Flexitarian protein demands: Consumers call for affordability, health and environmental sustainability
17 May 2023 --- There is significant demand for plant-based proteins globally. So much so that 70% of global consumers seek products with good plant protein sources. A growing shift to a flexitarian diet – driven by health and environmental concerns – are two key reasons for the expansion in plant-based products.
We speak with Ingredion ahead of the company’s upcoming webinar detailing the “power of flexitarians.”
As consumers face inflation, plant-based proteins address not only affordability but nutrition and sustainability while being able to deliver on taste and texture, which consumers still expect in the foods and beverages they consume.
According to the company, taste, texture and optimization will remain highly relevant in 2023 and beyond. Still, the industry will see the plant-based sector unlock a new narrative prioritizing plants and food for the senses.
As a result, Ingredion expects to see underused ingredients and technology-enabled new formats opening up more expansive spaces for standalone products that do not mimic meat or dairy.
In line with focusing on sensory attributes, improved texture could be a game-changer for manufacturers, according to a recent Innova Market Insights survey.
A flexitarian era
According to the Ingredion, flexitarians outnumber vegetarians and vegans across Western Europe.
“As flexitarians grow in numbers and try to reduce or limit the amount of meat they consume, they are playing a part in protecting the planet, which is becoming increasingly important to consumers in EMEA, with over a third now buying more food and beverage products with sustainability or environmental claims,” Declan Rooney, platform manager EMEA – Plant-based Proteins, tells FoodIngredientsFirst.
Moreover, 50% of European consumers are concerned about rising living costs. Despite this, consumers still want nutritious and sustainable F&B products.
Claims that credibly reflect nutritious ingredients and sustainability efforts continue to grow as the line between personal and planetary health blurs.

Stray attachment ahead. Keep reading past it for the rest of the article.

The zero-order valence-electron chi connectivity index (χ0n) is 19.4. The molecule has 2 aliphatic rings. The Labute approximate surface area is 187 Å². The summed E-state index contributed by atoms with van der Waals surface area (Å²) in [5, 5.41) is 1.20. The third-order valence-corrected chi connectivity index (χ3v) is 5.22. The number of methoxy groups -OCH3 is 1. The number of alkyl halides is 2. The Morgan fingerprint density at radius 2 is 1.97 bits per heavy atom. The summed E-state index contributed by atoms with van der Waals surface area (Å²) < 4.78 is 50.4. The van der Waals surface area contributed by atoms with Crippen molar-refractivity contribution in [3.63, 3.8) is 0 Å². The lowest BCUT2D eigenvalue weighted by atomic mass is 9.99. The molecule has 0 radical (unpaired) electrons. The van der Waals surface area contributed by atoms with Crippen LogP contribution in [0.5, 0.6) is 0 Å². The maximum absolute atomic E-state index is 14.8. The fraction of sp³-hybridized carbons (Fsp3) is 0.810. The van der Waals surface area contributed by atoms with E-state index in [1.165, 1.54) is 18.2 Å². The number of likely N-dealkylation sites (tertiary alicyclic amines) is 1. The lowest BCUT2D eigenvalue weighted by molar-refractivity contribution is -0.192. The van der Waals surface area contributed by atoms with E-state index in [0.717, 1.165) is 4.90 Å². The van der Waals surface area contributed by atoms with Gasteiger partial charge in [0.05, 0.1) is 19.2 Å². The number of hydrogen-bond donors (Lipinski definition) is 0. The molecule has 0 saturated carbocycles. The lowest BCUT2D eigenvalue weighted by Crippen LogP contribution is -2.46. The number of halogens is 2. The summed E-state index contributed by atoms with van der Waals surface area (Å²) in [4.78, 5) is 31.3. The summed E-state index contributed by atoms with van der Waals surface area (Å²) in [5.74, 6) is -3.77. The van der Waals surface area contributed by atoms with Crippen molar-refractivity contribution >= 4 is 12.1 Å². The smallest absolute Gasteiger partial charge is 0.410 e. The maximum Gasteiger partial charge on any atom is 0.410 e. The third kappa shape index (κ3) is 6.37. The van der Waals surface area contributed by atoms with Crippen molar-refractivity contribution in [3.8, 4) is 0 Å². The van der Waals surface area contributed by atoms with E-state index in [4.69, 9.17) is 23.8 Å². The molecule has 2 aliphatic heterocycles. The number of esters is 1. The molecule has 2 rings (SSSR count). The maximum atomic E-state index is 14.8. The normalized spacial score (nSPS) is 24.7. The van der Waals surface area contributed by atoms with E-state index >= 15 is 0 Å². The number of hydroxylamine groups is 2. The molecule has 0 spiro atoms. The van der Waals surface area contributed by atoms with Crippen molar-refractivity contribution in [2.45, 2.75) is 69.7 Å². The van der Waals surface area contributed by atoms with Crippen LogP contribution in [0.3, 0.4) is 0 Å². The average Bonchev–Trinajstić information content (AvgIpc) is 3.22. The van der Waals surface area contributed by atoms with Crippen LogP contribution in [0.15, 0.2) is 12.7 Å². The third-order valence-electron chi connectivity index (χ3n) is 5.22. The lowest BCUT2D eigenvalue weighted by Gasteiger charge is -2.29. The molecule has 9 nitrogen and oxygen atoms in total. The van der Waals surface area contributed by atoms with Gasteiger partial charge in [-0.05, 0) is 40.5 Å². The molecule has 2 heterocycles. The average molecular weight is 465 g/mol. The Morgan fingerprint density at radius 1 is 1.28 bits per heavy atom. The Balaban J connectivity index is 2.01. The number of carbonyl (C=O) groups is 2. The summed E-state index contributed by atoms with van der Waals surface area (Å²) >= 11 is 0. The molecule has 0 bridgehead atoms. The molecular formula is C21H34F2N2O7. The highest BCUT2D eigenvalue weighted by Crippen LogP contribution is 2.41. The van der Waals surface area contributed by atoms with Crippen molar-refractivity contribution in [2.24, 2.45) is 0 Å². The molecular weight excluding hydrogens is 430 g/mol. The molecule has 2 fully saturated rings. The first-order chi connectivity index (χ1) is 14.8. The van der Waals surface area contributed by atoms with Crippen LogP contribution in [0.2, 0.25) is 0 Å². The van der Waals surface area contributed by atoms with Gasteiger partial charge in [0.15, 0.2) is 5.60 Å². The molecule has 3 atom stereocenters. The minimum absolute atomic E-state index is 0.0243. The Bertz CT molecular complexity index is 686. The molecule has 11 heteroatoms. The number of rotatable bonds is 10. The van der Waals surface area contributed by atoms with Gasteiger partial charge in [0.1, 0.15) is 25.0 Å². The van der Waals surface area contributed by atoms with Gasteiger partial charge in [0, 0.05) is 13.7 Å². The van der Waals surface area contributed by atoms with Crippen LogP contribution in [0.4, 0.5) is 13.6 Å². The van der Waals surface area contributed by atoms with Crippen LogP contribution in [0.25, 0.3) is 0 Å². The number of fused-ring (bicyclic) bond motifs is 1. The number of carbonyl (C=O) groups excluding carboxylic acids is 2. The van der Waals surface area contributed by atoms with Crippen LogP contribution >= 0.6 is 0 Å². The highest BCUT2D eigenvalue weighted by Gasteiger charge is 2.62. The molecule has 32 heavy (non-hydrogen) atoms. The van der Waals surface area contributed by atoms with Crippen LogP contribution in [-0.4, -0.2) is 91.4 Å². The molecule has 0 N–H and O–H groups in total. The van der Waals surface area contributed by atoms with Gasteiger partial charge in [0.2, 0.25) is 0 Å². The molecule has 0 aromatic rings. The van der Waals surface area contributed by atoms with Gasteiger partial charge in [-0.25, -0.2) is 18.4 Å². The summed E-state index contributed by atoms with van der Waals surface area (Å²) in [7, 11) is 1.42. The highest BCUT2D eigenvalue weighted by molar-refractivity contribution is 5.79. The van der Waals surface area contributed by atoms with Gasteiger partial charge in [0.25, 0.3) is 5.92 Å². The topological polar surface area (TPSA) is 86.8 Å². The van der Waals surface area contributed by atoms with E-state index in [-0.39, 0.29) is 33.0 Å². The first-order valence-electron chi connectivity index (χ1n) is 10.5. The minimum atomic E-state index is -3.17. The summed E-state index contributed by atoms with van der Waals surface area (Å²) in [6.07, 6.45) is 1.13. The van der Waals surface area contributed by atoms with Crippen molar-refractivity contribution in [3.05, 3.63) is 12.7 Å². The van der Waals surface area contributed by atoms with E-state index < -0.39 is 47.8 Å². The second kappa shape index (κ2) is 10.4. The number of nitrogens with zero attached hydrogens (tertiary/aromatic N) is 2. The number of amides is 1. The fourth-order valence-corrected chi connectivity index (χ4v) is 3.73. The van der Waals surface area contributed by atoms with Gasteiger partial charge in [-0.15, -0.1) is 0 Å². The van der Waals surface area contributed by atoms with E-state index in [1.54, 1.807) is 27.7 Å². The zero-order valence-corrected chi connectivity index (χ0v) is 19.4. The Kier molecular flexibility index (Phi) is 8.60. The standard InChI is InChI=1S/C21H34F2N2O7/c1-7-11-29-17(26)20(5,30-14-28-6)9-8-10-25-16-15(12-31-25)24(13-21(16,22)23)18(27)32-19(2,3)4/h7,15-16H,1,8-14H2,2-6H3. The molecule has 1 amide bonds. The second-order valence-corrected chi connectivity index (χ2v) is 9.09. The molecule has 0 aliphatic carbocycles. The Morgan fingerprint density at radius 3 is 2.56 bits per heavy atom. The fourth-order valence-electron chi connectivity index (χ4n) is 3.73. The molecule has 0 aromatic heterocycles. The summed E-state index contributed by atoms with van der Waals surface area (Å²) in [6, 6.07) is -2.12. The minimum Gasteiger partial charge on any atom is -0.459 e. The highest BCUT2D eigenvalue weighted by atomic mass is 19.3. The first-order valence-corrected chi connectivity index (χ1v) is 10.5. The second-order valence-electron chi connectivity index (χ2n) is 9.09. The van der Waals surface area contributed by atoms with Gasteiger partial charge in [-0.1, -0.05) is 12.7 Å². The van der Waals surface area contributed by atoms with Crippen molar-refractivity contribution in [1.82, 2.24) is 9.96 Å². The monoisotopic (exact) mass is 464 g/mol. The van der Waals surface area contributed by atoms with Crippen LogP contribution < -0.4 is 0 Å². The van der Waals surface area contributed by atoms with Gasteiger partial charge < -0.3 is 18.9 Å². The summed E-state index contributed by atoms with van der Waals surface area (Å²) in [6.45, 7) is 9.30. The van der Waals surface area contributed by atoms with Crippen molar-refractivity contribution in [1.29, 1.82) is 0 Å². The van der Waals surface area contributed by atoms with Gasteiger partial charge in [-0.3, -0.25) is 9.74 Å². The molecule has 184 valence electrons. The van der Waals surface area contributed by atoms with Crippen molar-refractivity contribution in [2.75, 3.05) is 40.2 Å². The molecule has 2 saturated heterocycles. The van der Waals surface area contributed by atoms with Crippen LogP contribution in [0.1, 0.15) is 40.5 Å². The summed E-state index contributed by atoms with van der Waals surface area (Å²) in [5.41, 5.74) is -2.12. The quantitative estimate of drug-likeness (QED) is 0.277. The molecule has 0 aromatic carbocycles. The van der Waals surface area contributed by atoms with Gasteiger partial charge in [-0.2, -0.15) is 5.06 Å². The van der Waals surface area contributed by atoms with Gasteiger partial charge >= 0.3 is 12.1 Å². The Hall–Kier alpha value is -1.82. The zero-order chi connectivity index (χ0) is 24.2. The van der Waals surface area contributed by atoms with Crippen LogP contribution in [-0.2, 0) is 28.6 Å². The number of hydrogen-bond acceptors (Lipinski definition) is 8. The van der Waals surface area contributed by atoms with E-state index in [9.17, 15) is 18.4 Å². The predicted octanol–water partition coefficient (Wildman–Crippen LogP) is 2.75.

“Consumers will not necessarily buy a product simply because it is more sustainable – clean label claims can support a benefit to the consumer beyond acting more sustainably,” Rooney details.
For example, around 70% of EMEA consumers believe simple and recognizable ingredients and “natural” claims are essential when selecting food and beverage products.
Full traceability and knowledge of origin are highly desirable to consumers seeking product education. Clear and honest communication in this space can be a point of difference among the competition, underscores Rooney.
“Knowing that sustainability is driving demand for plant-based products, including plant-based proteins, manufacturers must embrace ‘modern transparency’ by being clear and honest with their communication of a product’s journey – from source to shelf – to support consumers’ sustainable, clean living and ethical goals.”
With studies showing that a meat-eaters diet can produce almost double the CO2 emissions of a vegan diet, it’s no surprise that eco-conscious consumers associate plant-based diets with a more sustainable lifestyle. “We can see this, for instance, in the fact that sustainability is a key selling point for meat alternatives,” adds Rooney.
Meanwhile, reaching price parity is a driver of plant-based sales, while hybrid solutions offer consumers the opportunity to help the planet while delivering more affordable solutions.